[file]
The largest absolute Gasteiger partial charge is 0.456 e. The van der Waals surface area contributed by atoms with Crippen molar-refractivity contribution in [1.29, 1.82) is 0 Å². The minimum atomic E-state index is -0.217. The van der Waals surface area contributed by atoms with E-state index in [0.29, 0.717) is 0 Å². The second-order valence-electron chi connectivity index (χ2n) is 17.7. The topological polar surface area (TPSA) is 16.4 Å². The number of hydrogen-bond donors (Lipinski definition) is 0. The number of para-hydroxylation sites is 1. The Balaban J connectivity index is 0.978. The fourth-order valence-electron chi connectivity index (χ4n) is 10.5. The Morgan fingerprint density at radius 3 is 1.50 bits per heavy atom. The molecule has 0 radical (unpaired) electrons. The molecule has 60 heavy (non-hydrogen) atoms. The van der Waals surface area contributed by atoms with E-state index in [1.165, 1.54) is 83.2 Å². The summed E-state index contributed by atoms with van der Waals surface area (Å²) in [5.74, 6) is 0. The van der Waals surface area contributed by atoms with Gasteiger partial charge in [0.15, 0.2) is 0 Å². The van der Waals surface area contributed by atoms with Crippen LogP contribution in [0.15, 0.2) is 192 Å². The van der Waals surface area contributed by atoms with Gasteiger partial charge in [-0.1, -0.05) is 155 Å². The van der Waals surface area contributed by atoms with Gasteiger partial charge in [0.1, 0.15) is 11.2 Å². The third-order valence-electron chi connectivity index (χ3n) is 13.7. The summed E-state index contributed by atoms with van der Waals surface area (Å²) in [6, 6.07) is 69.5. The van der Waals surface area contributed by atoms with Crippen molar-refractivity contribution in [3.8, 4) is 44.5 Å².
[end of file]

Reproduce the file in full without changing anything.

The largest absolute Gasteiger partial charge is 0.456 e. The van der Waals surface area contributed by atoms with Crippen molar-refractivity contribution in [1.29, 1.82) is 0 Å². The minimum atomic E-state index is -0.217. The van der Waals surface area contributed by atoms with E-state index in [0.29, 0.717) is 0 Å². The second-order valence-electron chi connectivity index (χ2n) is 17.7. The topological polar surface area (TPSA) is 16.4 Å². The number of hydrogen-bond donors (Lipinski definition) is 0. The number of para-hydroxylation sites is 1. The Balaban J connectivity index is 0.978. The fourth-order valence-electron chi connectivity index (χ4n) is 10.5. The Morgan fingerprint density at radius 3 is 1.50 bits per heavy atom. The molecule has 0 radical (unpaired) electrons. The molecule has 60 heavy (non-hydrogen) atoms. The van der Waals surface area contributed by atoms with E-state index in [1.165, 1.54) is 83.2 Å². The summed E-state index contributed by atoms with van der Waals surface area (Å²) in [5.74, 6) is 0. The van der Waals surface area contributed by atoms with Gasteiger partial charge in [0.15, 0.2) is 0 Å². The van der Waals surface area contributed by atoms with Crippen LogP contribution in [0.15, 0.2) is 192 Å². The van der Waals surface area contributed by atoms with Gasteiger partial charge in [-0.1, -0.05) is 155 Å². The van der Waals surface area contributed by atoms with Gasteiger partial charge in [0.1, 0.15) is 11.2 Å². The third-order valence-electron chi connectivity index (χ3n) is 13.7. The summed E-state index contributed by atoms with van der Waals surface area (Å²) in [6, 6.07) is 69.5. The van der Waals surface area contributed by atoms with Crippen molar-refractivity contribution in [3.8, 4) is 44.5 Å².